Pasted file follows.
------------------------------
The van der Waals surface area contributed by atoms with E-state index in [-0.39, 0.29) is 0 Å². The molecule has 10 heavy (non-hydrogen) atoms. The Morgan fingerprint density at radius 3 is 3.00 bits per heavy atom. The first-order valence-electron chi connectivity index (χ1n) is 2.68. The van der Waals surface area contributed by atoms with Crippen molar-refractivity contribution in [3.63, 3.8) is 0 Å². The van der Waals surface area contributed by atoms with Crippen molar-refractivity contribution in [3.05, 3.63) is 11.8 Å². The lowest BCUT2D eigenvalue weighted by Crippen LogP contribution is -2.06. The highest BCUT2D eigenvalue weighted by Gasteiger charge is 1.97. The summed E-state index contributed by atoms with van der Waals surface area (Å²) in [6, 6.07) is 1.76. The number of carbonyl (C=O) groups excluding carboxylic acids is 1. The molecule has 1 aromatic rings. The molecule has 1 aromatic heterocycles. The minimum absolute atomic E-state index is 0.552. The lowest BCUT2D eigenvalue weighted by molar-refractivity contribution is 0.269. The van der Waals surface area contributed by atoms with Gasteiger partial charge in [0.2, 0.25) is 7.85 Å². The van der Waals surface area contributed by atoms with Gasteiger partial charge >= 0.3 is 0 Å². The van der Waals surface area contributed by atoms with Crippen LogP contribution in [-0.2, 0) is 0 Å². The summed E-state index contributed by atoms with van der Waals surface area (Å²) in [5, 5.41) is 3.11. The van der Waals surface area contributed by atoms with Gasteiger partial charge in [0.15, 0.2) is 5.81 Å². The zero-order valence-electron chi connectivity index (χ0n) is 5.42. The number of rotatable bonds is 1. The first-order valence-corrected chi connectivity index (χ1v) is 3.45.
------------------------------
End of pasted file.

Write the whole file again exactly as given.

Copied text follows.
The van der Waals surface area contributed by atoms with E-state index in [-0.39, 0.29) is 0 Å². The molecule has 10 heavy (non-hydrogen) atoms. The Morgan fingerprint density at radius 3 is 3.00 bits per heavy atom. The first-order valence-electron chi connectivity index (χ1n) is 2.68. The van der Waals surface area contributed by atoms with Crippen molar-refractivity contribution in [3.63, 3.8) is 0 Å². The van der Waals surface area contributed by atoms with Crippen molar-refractivity contribution in [3.05, 3.63) is 11.8 Å². The lowest BCUT2D eigenvalue weighted by Crippen LogP contribution is -2.06. The highest BCUT2D eigenvalue weighted by Gasteiger charge is 1.97. The summed E-state index contributed by atoms with van der Waals surface area (Å²) in [6, 6.07) is 1.76. The number of carbonyl (C=O) groups excluding carboxylic acids is 1. The molecule has 1 aromatic rings. The molecule has 1 aromatic heterocycles. The minimum absolute atomic E-state index is 0.552. The lowest BCUT2D eigenvalue weighted by molar-refractivity contribution is 0.269. The van der Waals surface area contributed by atoms with Gasteiger partial charge in [0.2, 0.25) is 7.85 Å². The van der Waals surface area contributed by atoms with Gasteiger partial charge >= 0.3 is 0 Å². The van der Waals surface area contributed by atoms with Crippen LogP contribution in [-0.2, 0) is 0 Å². The summed E-state index contributed by atoms with van der Waals surface area (Å²) in [5, 5.41) is 3.11. The van der Waals surface area contributed by atoms with Gasteiger partial charge in [0.15, 0.2) is 5.81 Å². The zero-order valence-electron chi connectivity index (χ0n) is 5.42. The number of rotatable bonds is 1. The first-order valence-corrected chi connectivity index (χ1v) is 3.45.